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Minnesota OSHA: What you need to know

The federal Occupational Safety and Health Act (OSH Act) is “preemptive;” that is, it overrides state laws and regulations in the areas it covers. Under the OSH Act, individual states may devise and administer their own standards, but only with federal approval and only if the applicable state requirements are as stringent as the corresponding federal standards. The OSH Act applies only to private sector employers in states without approved safety and health plans. Public sector employers (state and municipal governments, schools, commissions, etc.) are covered under state or local laws, or they are not covered at all.
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Minnesota is among the “state-plan” states, which means it has received federal approval for its state regulatory program, called the Minnesota Occupational Safety and Health Act (MN Stat. Sec. 182.65et seq.; MN Rules Sec. 5205.0010et seq.), governing both private and public workplaces. The Minnesota Department of Labor and Industry administers the Act. Minnesota's standards are in most important respects identical to those established by the federal government, with several additional requirements.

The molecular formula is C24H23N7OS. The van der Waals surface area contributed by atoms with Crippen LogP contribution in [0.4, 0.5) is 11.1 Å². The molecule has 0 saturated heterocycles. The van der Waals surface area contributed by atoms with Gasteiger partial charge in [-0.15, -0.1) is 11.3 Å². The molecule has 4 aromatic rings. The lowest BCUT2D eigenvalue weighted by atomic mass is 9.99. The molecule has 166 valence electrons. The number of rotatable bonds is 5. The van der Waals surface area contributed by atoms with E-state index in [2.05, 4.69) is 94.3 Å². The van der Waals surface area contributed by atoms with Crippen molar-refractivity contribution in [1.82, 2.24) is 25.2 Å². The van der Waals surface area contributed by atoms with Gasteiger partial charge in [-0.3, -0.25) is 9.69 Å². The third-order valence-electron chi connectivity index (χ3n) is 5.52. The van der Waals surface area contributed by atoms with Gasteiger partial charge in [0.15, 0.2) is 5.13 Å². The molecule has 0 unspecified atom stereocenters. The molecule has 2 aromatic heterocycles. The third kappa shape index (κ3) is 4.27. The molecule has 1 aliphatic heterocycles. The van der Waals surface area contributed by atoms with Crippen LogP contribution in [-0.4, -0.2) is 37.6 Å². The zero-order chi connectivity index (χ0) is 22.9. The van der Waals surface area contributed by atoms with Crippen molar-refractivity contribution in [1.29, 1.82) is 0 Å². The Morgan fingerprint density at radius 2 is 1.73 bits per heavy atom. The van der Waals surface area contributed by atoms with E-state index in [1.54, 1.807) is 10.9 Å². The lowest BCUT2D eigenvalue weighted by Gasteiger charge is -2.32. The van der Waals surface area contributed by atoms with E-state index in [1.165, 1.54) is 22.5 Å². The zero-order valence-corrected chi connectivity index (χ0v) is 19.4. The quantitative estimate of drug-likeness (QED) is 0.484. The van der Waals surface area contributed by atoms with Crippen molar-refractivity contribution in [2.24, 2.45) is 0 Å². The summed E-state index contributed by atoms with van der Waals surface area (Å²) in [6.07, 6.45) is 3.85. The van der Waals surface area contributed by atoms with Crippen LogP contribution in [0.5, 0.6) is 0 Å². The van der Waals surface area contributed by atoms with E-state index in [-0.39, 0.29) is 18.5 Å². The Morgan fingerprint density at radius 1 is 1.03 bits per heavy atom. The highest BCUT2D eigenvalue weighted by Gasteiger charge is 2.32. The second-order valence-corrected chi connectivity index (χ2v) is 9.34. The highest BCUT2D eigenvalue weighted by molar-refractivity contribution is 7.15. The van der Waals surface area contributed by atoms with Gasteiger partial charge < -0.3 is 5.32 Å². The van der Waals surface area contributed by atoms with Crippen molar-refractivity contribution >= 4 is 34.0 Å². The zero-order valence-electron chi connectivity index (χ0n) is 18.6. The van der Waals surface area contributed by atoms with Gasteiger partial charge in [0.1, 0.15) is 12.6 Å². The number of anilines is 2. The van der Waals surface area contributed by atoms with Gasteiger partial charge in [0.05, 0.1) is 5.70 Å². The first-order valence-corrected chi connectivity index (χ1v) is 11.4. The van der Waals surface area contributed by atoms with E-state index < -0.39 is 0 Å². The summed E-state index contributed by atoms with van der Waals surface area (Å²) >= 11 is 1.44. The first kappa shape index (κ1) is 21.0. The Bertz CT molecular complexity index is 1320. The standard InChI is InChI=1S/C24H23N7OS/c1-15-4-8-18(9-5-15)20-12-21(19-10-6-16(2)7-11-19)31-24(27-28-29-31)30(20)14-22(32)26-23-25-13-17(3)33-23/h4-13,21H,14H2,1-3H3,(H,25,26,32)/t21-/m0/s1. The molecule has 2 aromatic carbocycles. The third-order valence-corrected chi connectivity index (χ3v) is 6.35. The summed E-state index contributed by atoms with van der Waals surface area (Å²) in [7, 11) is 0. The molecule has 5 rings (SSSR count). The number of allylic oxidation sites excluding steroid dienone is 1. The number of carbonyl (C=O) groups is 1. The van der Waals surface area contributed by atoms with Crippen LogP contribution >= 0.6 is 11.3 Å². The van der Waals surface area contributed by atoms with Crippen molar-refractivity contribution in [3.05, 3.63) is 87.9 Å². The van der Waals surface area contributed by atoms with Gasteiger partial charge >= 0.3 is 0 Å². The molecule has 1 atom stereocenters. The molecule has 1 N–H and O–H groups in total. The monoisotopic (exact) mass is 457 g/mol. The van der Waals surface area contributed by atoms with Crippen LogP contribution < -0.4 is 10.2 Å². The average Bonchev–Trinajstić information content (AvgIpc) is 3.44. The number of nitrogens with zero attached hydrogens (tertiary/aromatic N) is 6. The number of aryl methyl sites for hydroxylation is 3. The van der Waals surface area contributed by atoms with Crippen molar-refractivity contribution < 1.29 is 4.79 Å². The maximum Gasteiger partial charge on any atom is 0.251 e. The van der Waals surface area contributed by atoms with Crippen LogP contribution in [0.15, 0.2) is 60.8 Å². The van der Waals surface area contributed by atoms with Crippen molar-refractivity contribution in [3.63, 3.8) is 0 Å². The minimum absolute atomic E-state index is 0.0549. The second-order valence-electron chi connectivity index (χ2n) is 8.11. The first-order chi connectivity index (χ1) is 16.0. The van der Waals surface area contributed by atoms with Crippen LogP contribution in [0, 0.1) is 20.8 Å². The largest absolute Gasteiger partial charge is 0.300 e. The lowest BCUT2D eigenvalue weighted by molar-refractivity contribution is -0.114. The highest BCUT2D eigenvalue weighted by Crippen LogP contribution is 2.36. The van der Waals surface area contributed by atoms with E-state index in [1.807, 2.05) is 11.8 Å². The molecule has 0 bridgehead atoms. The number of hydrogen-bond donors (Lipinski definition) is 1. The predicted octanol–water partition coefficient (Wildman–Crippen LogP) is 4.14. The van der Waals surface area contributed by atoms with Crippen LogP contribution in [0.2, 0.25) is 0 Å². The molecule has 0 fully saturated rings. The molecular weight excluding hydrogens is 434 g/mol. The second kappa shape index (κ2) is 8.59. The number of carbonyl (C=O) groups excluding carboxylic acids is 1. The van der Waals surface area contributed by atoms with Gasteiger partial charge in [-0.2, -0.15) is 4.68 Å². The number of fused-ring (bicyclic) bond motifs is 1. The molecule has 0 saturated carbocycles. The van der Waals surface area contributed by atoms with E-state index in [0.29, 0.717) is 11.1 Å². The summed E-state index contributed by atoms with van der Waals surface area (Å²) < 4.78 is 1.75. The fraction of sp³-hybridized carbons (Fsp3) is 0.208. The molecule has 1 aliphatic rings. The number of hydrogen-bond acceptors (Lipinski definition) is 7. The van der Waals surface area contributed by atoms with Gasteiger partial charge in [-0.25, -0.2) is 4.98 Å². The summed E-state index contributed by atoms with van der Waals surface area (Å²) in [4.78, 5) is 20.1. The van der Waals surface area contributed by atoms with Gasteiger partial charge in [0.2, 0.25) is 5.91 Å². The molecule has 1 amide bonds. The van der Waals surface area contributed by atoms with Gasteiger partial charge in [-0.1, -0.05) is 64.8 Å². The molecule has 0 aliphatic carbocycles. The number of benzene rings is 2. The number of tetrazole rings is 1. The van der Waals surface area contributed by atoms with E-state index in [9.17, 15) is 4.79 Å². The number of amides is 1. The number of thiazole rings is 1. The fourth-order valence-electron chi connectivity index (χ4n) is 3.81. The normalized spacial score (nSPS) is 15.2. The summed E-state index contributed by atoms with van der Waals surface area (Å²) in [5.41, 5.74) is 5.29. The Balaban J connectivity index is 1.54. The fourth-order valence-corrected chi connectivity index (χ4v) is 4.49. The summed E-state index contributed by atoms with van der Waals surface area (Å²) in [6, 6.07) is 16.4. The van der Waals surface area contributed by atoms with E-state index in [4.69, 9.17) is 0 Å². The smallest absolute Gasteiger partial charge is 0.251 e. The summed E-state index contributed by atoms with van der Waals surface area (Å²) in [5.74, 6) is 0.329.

Minnesota has several requirements that are stricter than standards adopted under the federal law, including provisions for confined spaces, foot-activated machinery, material handling (forklifts), permissible exposure limits, personal protective equipment, and grease racks and hoists. A special safety and health poster must be displayed in every workplace. The state's hazard communication standard, or worker “right-to-know” rule, contains several additional training and communication requirements. Additional information about the hazard communication standard is ...

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Minnesota OSHA Resources

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